Today marks the 116th birthday of musicologist, lecturer, and promoter Anneliese Landau (1903-1991), who worked in early German radio, the Nazi-era Jewish Culture League, and the Jewish Centers Association in Los Angeles. In these roles, Landau came to know many significant historical figures: among them, the composer Arnold Schoenberg, conductor Bruno Walter, and rabbi-philosopher Leo Baeck. Lily E. Hirsch’s new biography of Landau offers fresh perspective on the Nazi period as well on musical life in southern California. It is also a unique story of survival: an account of one woman’s confrontation with other people’s expectations of her, as a woman and a Jew.
Our thanks to Lily Hirsch for sharing her poignant memories of meeting Landau’s living relatives during her research for this book.
On August 2, 2017, I boarded a plane bound for Edinburgh, Scotland. I would be meeting Spedding Micklem, his daughter Noami, and nephew Ben Paechter, as well as his son, Sam—living relatives of Anneliese Landau. In writing Anneliese Landau’s biography, covering her remarkable life in Nazi Germany and after in Los Angeles, I relied on Landau’s own unpublished memoirs—careful to balance her voice and view of herself with the facts I gleaned from documents collected at the Akademie der Kuenste in Berlin as well as elsewhere. I was lucky to have these sources, especially since the writing of memoirs has in the past been predominantly a male enterprise. But, in Spedding’s grey, stone two-story, Landau’s life became real in a way no written document could support. There, anecdotes unfurled slowly and I could leisurely peruse Landau’s collection of music records and notes, shelved in Spedding’s home. Over dinner, with the family, I found at my place setting a napkin ring with the name Grete, Landau’s sister—a ring Landau would have taken with her when she escaped Nazi Germany (Grete herself never did). Later, the family played for me a video they had made the day before, while I had been delayed en route in Dublin, of Spedding playing the piano as Noami’s son David sang Beethoven’s An die ferne Geliebte. This was the song collection, they knew I knew, that Spedding had played for Landau with her nephew Gerd during her first visit with the family in the UK after the war.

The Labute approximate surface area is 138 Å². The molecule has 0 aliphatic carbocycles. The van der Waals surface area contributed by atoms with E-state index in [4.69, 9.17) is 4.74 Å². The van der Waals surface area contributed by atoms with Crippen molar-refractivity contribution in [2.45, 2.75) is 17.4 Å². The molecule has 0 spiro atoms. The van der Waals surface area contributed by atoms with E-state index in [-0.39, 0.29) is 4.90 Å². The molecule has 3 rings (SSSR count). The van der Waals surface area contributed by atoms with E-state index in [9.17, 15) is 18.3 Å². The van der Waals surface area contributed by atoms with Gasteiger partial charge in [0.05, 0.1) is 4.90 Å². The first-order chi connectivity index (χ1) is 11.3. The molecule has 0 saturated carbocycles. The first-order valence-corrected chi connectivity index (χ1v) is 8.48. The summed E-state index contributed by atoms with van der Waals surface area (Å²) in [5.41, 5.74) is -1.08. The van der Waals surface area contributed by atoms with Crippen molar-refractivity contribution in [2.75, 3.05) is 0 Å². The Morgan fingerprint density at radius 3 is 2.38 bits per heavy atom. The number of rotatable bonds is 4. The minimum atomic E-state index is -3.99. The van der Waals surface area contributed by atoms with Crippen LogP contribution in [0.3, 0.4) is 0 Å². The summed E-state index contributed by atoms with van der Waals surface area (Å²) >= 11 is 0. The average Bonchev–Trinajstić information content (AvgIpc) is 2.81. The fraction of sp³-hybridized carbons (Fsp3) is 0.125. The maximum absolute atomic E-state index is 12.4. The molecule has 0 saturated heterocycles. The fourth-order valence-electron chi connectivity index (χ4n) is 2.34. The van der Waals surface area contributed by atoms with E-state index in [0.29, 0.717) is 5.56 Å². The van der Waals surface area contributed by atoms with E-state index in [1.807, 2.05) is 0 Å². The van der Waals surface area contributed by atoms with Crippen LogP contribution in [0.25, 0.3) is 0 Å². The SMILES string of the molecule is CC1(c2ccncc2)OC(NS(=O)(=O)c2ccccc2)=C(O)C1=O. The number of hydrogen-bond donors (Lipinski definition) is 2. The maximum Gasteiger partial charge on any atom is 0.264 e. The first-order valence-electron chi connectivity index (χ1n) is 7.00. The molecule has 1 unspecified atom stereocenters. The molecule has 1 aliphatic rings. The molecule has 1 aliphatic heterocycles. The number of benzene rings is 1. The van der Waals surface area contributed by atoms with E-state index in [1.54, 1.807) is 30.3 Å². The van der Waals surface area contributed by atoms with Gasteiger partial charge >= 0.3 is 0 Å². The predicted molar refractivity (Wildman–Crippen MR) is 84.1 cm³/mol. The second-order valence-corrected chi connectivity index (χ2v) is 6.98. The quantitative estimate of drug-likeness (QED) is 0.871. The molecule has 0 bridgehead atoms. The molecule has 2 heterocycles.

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On August 6, the next day, I went with Spedding to a production of Richard Wagner’s Die Walküre, part of the Edinburgh festival. Spedding’s former neighbor, he explained, had been one of the festival’s founders, the émigré composer Hans Gál. The music was meaningful—both Landau and her mother before her had been able to appreciate the genius of Wagner’s work, despite his anti-Semitism. I had even found a record of that particular opera in Landau’s collection the previous day. A second layer of significance: that day, August 6, twenty-six years before, Landau had died. I was with her family, enjoying music she loved, on the anniversary of her death. As scholars, we are supposed to remain objective. But, in the writing of biography, certain aspects of a person’s life inevitably attract us. We are dealing with people, after all, messy and entangled. In Edinburgh, I felt lucky to know this family—that they trusted me with Landau’s story, their story. And I feel lucky to have been able to write about Landau. Her story has fresh relevance today, with anti-Semitism visible in new ways. And she herself is a woman to admire—persistent and wonderfully stubborn in her devotion to a life of music.
This guest post was written by Lily E. Hirsch, author of A Jewish Orchestra in Nazi Germany: Musical Politics and the Berlin Jewish Culture League.